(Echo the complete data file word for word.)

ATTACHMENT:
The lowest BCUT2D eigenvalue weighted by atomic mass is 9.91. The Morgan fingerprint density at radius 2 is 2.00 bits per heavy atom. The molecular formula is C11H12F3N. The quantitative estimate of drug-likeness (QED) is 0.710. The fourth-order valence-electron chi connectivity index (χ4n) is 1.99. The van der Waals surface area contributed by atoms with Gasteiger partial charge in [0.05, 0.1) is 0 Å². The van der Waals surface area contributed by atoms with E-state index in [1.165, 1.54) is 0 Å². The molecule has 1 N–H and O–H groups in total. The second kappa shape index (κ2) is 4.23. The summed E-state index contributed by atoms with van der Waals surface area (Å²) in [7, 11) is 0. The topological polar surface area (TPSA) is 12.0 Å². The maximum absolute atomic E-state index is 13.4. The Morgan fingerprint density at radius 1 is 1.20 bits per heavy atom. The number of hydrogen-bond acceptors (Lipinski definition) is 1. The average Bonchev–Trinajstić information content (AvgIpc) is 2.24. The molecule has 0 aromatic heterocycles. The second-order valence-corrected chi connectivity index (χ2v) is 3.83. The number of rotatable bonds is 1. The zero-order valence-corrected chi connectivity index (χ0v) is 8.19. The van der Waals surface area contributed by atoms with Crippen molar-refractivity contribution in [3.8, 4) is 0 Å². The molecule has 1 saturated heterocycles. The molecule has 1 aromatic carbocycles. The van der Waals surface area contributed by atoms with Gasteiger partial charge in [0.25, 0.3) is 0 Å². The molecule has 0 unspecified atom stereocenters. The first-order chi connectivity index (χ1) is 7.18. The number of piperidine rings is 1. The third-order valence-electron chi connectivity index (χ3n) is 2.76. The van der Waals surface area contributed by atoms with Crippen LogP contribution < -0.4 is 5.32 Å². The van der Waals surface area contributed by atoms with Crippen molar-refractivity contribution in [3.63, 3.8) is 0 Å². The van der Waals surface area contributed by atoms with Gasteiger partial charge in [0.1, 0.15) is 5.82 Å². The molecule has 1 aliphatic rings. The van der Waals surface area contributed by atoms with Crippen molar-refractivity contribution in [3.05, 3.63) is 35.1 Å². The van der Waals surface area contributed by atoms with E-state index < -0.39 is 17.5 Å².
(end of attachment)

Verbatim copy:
The lowest BCUT2D eigenvalue weighted by atomic mass is 9.91. The Morgan fingerprint density at radius 2 is 2.00 bits per heavy atom. The molecular formula is C11H12F3N. The quantitative estimate of drug-likeness (QED) is 0.710. The fourth-order valence-electron chi connectivity index (χ4n) is 1.99. The van der Waals surface area contributed by atoms with Gasteiger partial charge in [0.05, 0.1) is 0 Å². The van der Waals surface area contributed by atoms with E-state index in [1.165, 1.54) is 0 Å². The molecule has 1 N–H and O–H groups in total. The second kappa shape index (κ2) is 4.23. The summed E-state index contributed by atoms with van der Waals surface area (Å²) in [7, 11) is 0. The topological polar surface area (TPSA) is 12.0 Å². The maximum absolute atomic E-state index is 13.4. The Morgan fingerprint density at radius 1 is 1.20 bits per heavy atom. The number of hydrogen-bond acceptors (Lipinski definition) is 1. The average Bonchev–Trinajstić information content (AvgIpc) is 2.24. The molecule has 0 aromatic heterocycles. The second-order valence-corrected chi connectivity index (χ2v) is 3.83. The number of rotatable bonds is 1. The zero-order valence-corrected chi connectivity index (χ0v) is 8.19. The van der Waals surface area contributed by atoms with Crippen molar-refractivity contribution in [3.8, 4) is 0 Å². The molecule has 1 saturated heterocycles. The molecule has 1 aromatic carbocycles. The van der Waals surface area contributed by atoms with Gasteiger partial charge in [0.25, 0.3) is 0 Å². The molecule has 0 unspecified atom stereocenters. The first-order chi connectivity index (χ1) is 7.18. The number of piperidine rings is 1. The third-order valence-electron chi connectivity index (χ3n) is 2.76. The van der Waals surface area contributed by atoms with Crippen LogP contribution < -0.4 is 5.32 Å². The van der Waals surface area contributed by atoms with Crippen molar-refractivity contribution in [3.63, 3.8) is 0 Å². The van der Waals surface area contributed by atoms with Gasteiger partial charge in [0.1, 0.15) is 5.82 Å². The molecule has 1 aliphatic rings. The van der Waals surface area contributed by atoms with Crippen molar-refractivity contribution in [3.05, 3.63) is 35.1 Å². The van der Waals surface area contributed by atoms with E-state index < -0.39 is 17.5 Å².